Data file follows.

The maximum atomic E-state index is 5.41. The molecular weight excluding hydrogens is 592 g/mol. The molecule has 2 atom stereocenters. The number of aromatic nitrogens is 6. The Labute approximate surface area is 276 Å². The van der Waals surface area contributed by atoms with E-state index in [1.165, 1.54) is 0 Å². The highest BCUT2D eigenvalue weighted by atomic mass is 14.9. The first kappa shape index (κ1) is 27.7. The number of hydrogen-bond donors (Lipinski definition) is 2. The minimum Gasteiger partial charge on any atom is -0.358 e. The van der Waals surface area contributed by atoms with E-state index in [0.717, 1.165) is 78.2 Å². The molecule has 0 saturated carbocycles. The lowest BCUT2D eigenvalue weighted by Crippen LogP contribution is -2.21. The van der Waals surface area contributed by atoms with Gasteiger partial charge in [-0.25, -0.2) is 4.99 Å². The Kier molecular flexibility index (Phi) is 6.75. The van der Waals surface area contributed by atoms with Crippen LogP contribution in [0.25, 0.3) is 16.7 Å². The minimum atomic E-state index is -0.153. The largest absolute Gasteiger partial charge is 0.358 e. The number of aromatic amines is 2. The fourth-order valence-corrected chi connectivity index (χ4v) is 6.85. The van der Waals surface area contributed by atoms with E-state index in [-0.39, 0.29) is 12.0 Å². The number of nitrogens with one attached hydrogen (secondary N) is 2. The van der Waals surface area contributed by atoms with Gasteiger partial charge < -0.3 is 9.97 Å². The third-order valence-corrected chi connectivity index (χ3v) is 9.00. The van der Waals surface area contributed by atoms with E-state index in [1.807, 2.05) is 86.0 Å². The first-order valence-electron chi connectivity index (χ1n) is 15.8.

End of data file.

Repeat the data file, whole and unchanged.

The maximum atomic E-state index is 5.41. The molecular weight excluding hydrogens is 592 g/mol. The molecule has 2 atom stereocenters. The number of aromatic nitrogens is 6. The Labute approximate surface area is 276 Å². The van der Waals surface area contributed by atoms with E-state index in [1.165, 1.54) is 0 Å². The highest BCUT2D eigenvalue weighted by atomic mass is 14.9. The first kappa shape index (κ1) is 27.7. The number of hydrogen-bond donors (Lipinski definition) is 2. The minimum Gasteiger partial charge on any atom is -0.358 e. The van der Waals surface area contributed by atoms with E-state index in [0.717, 1.165) is 78.2 Å². The molecule has 0 saturated carbocycles. The lowest BCUT2D eigenvalue weighted by Crippen LogP contribution is -2.21. The van der Waals surface area contributed by atoms with Gasteiger partial charge in [-0.25, -0.2) is 4.99 Å². The Kier molecular flexibility index (Phi) is 6.75. The van der Waals surface area contributed by atoms with Crippen LogP contribution in [0.25, 0.3) is 16.7 Å². The minimum atomic E-state index is -0.153. The largest absolute Gasteiger partial charge is 0.358 e. The number of aromatic amines is 2. The fourth-order valence-corrected chi connectivity index (χ4v) is 6.85. The van der Waals surface area contributed by atoms with E-state index in [-0.39, 0.29) is 12.0 Å². The number of nitrogens with one attached hydrogen (secondary N) is 2. The van der Waals surface area contributed by atoms with Gasteiger partial charge < -0.3 is 9.97 Å². The third-order valence-corrected chi connectivity index (χ3v) is 9.00. The van der Waals surface area contributed by atoms with E-state index in [1.807, 2.05) is 86.0 Å². The first-order valence-electron chi connectivity index (χ1n) is 15.8.